Everesting by bike “a walk in the park” compared to doing it on foot

Comparing his two efforts, Martin – who a few years back picked up a serious knee injury while playing hockey, meaning his right leg “can come apart at the knee and swing about,” said that the challenge on foot, completed on a steep slope near his home, was by far the tougher, and that doing it “on a bike is like a walk in the park in comparison.”

He continued: “A bike has gears to help you. You only need to pedal half the distance and can have a rest downhill. To complete on foot either you have to cover huge distances or a massive gradient, in my case a vertical face of 77 per cent.

“Anyone who has hill walked or mountain climbed will tell you the hardest part is the descent most hill injuries and falls happen on the down not up the feet tilt forward and the backs of your legs and ankles burn bad and it’s totally relentless stop walking you stop moving.

“I lost count of the times I came down that bank on every part of my body except my feet I was bruised, cut, stung and scratched from head to foot.

“Afterwards I could hardly walk for days and it took over six months to more or less recover. It probably wasn’t my finest plan but I gambled on the steeper I went for the less distance I had to travel. I’ve never walked up a hill more than once since,” he added.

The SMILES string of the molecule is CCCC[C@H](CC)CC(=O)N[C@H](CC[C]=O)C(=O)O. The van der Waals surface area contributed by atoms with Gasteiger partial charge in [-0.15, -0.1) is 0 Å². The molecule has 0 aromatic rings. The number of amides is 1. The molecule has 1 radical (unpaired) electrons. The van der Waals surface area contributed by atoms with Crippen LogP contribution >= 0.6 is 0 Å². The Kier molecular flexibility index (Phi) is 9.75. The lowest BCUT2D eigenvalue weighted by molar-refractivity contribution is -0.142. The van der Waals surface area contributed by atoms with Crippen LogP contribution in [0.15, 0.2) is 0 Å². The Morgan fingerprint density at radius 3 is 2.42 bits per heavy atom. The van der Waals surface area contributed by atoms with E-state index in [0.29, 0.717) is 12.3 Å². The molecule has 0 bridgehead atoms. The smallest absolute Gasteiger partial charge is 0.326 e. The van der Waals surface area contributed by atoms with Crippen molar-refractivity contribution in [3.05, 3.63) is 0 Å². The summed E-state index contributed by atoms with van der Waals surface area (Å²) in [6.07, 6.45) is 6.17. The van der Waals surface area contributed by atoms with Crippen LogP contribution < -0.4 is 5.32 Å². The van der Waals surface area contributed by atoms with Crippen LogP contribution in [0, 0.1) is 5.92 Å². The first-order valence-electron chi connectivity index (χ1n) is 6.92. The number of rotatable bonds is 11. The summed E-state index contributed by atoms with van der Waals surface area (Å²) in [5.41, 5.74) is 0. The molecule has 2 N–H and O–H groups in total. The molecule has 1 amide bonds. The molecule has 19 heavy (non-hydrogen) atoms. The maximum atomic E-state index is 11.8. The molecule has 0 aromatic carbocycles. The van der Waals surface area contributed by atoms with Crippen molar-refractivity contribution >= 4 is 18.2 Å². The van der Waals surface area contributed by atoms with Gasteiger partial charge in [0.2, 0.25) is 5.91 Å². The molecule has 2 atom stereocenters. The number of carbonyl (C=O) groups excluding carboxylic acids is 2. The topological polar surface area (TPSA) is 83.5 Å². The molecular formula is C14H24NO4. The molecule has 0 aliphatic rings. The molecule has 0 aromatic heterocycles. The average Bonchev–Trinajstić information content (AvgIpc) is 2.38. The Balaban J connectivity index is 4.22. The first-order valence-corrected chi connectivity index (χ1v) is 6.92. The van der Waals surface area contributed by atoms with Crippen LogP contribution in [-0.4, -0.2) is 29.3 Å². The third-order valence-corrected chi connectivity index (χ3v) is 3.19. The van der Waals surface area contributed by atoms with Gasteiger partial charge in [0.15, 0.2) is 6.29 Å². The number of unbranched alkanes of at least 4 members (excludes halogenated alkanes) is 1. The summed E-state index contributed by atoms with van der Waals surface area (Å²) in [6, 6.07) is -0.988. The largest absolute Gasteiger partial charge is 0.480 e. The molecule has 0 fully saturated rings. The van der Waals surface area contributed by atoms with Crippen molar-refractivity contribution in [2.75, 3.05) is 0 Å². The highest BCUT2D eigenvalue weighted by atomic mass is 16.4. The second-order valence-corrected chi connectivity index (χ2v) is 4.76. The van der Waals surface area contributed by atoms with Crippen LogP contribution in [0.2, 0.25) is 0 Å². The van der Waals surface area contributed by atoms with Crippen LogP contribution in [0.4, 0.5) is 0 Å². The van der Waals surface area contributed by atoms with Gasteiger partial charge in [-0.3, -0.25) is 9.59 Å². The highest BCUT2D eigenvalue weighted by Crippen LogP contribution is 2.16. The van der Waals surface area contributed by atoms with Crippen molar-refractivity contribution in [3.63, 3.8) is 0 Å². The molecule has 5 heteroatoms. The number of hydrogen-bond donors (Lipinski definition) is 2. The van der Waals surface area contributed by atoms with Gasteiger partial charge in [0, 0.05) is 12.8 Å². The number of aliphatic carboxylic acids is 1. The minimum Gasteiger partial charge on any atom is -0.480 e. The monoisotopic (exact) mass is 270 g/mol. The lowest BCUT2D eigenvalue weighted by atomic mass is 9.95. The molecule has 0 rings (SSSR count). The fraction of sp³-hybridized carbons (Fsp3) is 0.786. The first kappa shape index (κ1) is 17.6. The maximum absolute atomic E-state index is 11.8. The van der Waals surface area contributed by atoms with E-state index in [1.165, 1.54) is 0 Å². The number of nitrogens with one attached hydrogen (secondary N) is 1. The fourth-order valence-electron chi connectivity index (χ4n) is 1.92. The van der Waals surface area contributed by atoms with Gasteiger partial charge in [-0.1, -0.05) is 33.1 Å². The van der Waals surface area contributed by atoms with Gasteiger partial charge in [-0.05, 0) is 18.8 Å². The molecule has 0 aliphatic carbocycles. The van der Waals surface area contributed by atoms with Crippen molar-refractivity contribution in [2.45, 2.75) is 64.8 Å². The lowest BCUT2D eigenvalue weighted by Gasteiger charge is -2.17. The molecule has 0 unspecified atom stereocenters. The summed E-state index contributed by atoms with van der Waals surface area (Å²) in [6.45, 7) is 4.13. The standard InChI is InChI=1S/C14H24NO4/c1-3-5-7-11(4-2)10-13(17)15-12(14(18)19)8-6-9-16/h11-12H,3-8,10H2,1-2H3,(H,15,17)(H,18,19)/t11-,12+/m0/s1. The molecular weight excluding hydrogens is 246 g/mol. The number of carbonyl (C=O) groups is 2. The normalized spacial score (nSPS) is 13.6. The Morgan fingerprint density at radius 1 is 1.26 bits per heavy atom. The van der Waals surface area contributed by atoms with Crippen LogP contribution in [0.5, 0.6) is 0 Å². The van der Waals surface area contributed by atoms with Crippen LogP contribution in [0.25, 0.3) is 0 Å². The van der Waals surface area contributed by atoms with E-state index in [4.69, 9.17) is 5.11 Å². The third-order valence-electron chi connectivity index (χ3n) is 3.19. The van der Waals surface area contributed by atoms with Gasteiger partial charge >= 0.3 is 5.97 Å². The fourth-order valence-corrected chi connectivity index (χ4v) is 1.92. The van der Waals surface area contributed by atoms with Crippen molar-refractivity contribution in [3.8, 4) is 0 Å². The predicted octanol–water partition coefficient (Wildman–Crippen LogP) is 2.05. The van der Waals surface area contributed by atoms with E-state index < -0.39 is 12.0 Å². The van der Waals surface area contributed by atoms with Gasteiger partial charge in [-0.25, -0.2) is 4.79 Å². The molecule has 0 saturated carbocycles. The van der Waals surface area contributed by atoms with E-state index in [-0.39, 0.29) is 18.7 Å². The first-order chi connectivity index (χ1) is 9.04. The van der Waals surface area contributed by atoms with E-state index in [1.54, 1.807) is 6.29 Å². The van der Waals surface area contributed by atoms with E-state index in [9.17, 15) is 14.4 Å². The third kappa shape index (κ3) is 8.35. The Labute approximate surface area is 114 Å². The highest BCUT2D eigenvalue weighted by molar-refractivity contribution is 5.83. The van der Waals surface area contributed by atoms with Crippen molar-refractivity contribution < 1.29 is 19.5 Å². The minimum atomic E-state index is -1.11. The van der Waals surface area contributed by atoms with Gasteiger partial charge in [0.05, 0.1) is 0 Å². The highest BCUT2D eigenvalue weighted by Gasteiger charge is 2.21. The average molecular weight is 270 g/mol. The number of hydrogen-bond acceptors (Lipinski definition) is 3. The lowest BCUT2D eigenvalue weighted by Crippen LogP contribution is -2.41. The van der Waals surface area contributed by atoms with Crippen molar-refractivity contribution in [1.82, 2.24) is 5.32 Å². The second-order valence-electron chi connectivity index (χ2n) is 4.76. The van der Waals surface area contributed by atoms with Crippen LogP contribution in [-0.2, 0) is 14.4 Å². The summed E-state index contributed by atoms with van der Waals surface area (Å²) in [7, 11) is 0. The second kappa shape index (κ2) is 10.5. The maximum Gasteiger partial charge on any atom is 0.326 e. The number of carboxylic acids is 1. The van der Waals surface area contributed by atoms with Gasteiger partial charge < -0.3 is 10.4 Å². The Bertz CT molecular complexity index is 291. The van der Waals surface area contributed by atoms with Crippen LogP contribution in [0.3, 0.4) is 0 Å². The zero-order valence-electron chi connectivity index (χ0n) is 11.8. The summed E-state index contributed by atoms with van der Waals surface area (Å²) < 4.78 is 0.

Unfinished business … ?

Despite completing successful Everesting challenges by bike and foot – something he believes only three other people in the UK, and one in England – have done, he may not be finished with it, because he was aiming both times for another altitude target.

“After this attempt I told the wife I had done with Everesting but twice I’ve missed the 10,000-metre mark by running out of battery, which kind of bugs me,” he revealed.

“Maybe I’ll borrow a trainer and take the easy boring option and do a Virtual Everesting and complete the triple, going to be a Sunday bimble with no wind, no rain, no dark, no junctions, no cars, no pedestrians and no potholes, just extremely boring,” he added.

Simon has been news editor at road.cc since 2009, reporting on 10 editions and counting of pro cycling’s biggest races such as the Tour de France, stories on issues including infrastructure and campaigning, and interviewing some of the biggest names in cycling. A law and languages graduate, published translator and former retail analyst, his background has proved invaluable in reporting on issues as diverse as cycling-related court cases, anti-doping investigations, and the bike industry. He splits his time between London and Cambridge, and loves taking his miniature schnauzer Elodie on adventures in the basket of her Elephant Bike.